I have now done two road trips through New Zealand’s South Island, each for approximately 3 weeks. The South Island of New Zealand is incredible and although I would not consider myself an expert, I have learned a lot over my trips and have summarized the main things you need to know to plan your trip below.
Assuming your time is limited to a few weeks or months and you have the choice of when you visit New Zealand, the first decision to be made is what season to visit. I have been in New Zealand in both the Spring and the Fall and both had their positives and negatives.
My first trip to New Zealand was in the spring of 2010 and it was certainly beautiful. The countryside is a lush green, trees are blooming, and the mountains still have snow which provide beautiful landscapes in the mountains. I was lucky enough to have generally excellent weather over my visit, but it is very common for light rain, cold temperatures, and even snowfall in early spring. Luckily, this variable weather also means good prices on airfares and car rentals and good accommodation availability.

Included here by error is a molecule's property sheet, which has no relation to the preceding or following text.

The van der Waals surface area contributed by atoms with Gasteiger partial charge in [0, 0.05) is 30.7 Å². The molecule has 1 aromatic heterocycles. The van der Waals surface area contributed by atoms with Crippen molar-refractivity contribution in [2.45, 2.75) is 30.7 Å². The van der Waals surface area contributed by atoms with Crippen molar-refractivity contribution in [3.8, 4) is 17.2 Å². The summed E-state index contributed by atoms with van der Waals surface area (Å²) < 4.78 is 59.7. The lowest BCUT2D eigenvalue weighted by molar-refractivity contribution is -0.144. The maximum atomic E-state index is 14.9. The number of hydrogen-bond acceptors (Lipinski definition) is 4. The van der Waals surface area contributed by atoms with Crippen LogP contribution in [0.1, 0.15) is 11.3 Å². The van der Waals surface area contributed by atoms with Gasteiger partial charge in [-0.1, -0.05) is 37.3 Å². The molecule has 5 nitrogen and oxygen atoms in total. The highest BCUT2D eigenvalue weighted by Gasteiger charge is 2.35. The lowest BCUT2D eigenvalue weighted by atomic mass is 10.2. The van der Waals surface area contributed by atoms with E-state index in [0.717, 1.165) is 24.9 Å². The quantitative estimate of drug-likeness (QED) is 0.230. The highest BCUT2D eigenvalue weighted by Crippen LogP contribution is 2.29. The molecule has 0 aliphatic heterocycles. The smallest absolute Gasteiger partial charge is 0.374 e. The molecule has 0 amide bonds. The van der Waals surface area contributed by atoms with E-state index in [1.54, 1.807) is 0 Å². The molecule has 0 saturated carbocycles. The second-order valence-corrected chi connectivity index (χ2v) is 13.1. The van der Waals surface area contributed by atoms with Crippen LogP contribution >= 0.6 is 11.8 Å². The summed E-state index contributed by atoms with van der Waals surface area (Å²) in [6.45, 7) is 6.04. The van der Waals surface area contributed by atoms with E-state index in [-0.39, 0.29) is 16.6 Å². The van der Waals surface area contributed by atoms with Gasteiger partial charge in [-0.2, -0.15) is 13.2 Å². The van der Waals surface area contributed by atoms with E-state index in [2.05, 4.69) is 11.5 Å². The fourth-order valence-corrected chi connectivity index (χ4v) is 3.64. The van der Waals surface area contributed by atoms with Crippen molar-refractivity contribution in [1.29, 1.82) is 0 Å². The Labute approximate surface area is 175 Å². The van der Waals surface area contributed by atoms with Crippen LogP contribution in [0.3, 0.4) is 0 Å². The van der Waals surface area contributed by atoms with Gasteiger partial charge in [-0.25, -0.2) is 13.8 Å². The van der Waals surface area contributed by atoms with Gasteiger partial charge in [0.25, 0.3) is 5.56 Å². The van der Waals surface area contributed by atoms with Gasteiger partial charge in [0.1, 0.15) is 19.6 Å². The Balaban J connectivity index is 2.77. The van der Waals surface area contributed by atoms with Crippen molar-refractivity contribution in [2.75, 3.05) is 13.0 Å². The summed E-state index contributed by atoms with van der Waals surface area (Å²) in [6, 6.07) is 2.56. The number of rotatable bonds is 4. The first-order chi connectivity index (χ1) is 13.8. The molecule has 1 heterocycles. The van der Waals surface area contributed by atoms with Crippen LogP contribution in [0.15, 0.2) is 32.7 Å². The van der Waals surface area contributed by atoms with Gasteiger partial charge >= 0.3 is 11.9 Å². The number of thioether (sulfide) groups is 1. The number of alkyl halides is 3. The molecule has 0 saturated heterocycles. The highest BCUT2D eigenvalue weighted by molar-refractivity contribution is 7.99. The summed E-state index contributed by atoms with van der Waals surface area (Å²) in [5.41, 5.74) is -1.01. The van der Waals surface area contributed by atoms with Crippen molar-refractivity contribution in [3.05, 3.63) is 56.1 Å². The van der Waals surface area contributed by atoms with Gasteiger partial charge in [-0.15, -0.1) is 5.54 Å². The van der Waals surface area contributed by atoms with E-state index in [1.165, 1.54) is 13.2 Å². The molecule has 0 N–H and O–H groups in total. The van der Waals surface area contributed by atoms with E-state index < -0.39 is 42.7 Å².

The negatives are that the same snow offering the majestic views can greatly limit access to outdoor activities and there may be limited fresh produce available. The snow conditions for skiing begin to greatly decline but there is often still enough melting snow to prevent access to trekking and walking trails. As the snow warms up and new snow falls, there can also be an increased risk of avalanche and poor road conditions. In fact, during my Spring trip I ended up wasting several days trying to kayak in the Milford Sound after the highway was closed due to avalanche. Not fun!
The weather in the summer is the best, making it the peak tourist season. The good weather makes it the best season to enjoy the beaches and boating, as well as hike the major tracks. There is also wonderful fresh fruit available such as Central Otago’s cherries and apricots.